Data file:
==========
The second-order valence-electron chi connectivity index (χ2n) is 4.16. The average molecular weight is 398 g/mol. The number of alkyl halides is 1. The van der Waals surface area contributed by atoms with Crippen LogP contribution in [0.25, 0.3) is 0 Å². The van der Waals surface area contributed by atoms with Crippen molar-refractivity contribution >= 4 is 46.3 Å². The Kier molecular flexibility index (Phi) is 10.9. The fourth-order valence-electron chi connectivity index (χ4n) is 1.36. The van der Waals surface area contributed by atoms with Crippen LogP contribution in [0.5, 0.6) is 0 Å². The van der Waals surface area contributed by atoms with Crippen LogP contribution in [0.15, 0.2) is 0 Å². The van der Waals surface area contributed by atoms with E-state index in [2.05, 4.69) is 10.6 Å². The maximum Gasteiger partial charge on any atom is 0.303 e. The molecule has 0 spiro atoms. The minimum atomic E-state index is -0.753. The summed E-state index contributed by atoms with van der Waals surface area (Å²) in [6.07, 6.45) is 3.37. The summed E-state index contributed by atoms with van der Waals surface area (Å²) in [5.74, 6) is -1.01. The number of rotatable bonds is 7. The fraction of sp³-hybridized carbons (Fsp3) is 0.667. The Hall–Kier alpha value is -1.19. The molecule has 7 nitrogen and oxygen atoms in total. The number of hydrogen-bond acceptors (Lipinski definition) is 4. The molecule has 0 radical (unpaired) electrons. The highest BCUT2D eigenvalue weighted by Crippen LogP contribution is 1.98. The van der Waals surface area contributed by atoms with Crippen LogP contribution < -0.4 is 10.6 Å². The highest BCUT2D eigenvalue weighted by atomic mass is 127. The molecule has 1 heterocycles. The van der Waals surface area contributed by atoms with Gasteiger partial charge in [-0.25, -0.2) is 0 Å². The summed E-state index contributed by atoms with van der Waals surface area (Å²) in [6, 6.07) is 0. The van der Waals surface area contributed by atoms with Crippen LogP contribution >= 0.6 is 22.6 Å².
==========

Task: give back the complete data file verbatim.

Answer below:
The second-order valence-electron chi connectivity index (χ2n) is 4.16. The average molecular weight is 398 g/mol. The number of alkyl halides is 1. The van der Waals surface area contributed by atoms with Crippen LogP contribution in [0.25, 0.3) is 0 Å². The van der Waals surface area contributed by atoms with Crippen molar-refractivity contribution >= 4 is 46.3 Å². The Kier molecular flexibility index (Phi) is 10.9. The fourth-order valence-electron chi connectivity index (χ4n) is 1.36. The van der Waals surface area contributed by atoms with Crippen LogP contribution in [0.5, 0.6) is 0 Å². The van der Waals surface area contributed by atoms with Crippen LogP contribution in [0.15, 0.2) is 0 Å². The van der Waals surface area contributed by atoms with E-state index in [2.05, 4.69) is 10.6 Å². The maximum Gasteiger partial charge on any atom is 0.303 e. The molecule has 0 spiro atoms. The minimum atomic E-state index is -0.753. The summed E-state index contributed by atoms with van der Waals surface area (Å²) in [6.07, 6.45) is 3.37. The summed E-state index contributed by atoms with van der Waals surface area (Å²) in [5.74, 6) is -1.01. The number of rotatable bonds is 7. The fraction of sp³-hybridized carbons (Fsp3) is 0.667. The Hall–Kier alpha value is -1.19. The molecule has 7 nitrogen and oxygen atoms in total. The number of hydrogen-bond acceptors (Lipinski definition) is 4. The molecule has 0 radical (unpaired) electrons. The highest BCUT2D eigenvalue weighted by Crippen LogP contribution is 1.98. The van der Waals surface area contributed by atoms with Crippen LogP contribution < -0.4 is 10.6 Å². The highest BCUT2D eigenvalue weighted by atomic mass is 127. The molecule has 1 heterocycles. The van der Waals surface area contributed by atoms with Gasteiger partial charge in [-0.25, -0.2) is 0 Å². The summed E-state index contributed by atoms with van der Waals surface area (Å²) in [6, 6.07) is 0. The van der Waals surface area contributed by atoms with Crippen LogP contribution >= 0.6 is 22.6 Å².